All eyes are on Malaysia to do just that, where tigers have plummeted to under 150 individuals country-wide due to intense poaching. For the first time in decades, Malaysia’s government has committed to a concerted effort to save the species by creating an emergency National Tiger Conservation Task Force, chaired by the prime minister. Eradicating poaching is priority one with an injection of 1,400 pairs of boots on the ground establishing a near-constant presence across tiger landscapes. Men and women from the Department of Wildlife and National Parks, the Royal Malaysian Police, expert trackers from Orang Asli Indigenous communities, army veterans and NGOs comprise this impressive alliance. The country has also committed to new protected area developments, as well as increasing forest cover from 43% to 50% in Peninsular Malaysia by 2040.
Malaysia’s invigorated resolve gives me hope, as does deep-forest anti-poaching and crime science innovations extended to the two and four-legged. The country’s first-ever K9 tracking unit includes a Belgian Malinois who has, remarkably, been trained to sniff out poachers’ wire snares. Anti-poaching teams have also pioneered developments in counter-poaching tactics and rigorous ranger training, including night-tracking and close-target reconnaissance; innovated wildlife crime analysis techniques; and utilized novel vigilance metrics to improve ranger patrol planning. The modus operandi of sophisticated poaching groups operating for months in Malaysian forests are now carefully studied so rangers can track and predict poaching gang movements.
These efforts have increased the likelihood of poaching gang arrests in the Kenyir-Taman Negara Core Area, shortened their windows of operation and removed snares before they could kill tigers. From 2015 to 2019, the odds of a poaching gang being detained in the region also shrank from one in 20 to one in three, and the odds of escape from law enforcement shortened from over five to one to under two to one.
Malaysia and Thailand have further increased eyes in the wild utilizing Poachercams, which alert law enforcement of protected area intruders in real-time and have led to the apprehension of over a dozen poachers. The tide for tigers is turning.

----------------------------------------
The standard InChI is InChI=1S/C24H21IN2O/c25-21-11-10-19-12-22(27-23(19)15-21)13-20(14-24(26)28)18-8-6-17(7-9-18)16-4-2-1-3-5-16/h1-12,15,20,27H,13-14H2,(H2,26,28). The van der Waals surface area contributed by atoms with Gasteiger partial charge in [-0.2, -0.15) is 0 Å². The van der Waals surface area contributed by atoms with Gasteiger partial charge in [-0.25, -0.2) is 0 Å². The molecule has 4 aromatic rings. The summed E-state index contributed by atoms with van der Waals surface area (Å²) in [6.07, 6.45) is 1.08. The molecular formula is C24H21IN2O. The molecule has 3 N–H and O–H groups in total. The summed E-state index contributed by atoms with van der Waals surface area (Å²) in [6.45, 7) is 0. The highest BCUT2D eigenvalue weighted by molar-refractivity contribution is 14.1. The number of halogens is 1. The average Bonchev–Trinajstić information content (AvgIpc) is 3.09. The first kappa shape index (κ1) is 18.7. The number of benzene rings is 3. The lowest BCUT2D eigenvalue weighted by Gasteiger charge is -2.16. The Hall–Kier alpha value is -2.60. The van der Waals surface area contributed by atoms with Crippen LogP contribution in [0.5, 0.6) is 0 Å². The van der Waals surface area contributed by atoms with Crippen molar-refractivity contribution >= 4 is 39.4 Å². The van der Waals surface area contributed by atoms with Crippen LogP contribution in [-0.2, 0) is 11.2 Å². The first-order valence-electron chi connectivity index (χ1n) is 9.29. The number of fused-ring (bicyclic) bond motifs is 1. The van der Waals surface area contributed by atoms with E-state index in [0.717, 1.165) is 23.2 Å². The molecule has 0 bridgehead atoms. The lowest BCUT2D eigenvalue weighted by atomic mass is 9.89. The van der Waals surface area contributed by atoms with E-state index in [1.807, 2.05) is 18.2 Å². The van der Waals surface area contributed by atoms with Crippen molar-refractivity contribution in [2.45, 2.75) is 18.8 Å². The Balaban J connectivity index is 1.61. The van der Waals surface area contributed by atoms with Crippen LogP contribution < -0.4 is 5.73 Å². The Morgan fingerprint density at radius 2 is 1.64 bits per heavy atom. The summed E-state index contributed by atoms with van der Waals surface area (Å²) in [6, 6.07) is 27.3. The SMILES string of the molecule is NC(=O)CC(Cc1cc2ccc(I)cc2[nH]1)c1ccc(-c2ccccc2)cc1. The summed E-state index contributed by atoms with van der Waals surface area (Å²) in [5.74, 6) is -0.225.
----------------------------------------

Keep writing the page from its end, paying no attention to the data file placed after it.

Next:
A New Era of Alliances
NGO competition for funding, territory and data has long cast a shadow on tiger conservation. But for the first time in the history of the field, six tiger conservation leaders have formed a coalition to develop shared goals, strategies and a unified voice for the species. This level of collaboration is unparalleled and is already making progress via the latest IUCN assessment, wildlife crime and policy research, and consistent, rather than conflicting, messaging to Asian governments regarding priority tiger populations and strategies.
Locking down long-term funding streams that support this newfound collaboration is one of the coalition’s critical, but most challenging, tenets. Just as the conservation community is establishing new practices, the funding community must replace old habits of giving to individual organizations, which encourages competition and silos, with those rewarding collaborative initiatives between multiple organizations. We, too, within the conservation community must have our feet held to the fire.
This article by John Goodrich was first published by Mongabay.com on 22 July 2022. John Goodrich serves as the Chief Scientist for Panthera, leading their cat conservation science and strategy. Lead Image: A tiger in Russia. Image courtesy of Panthera.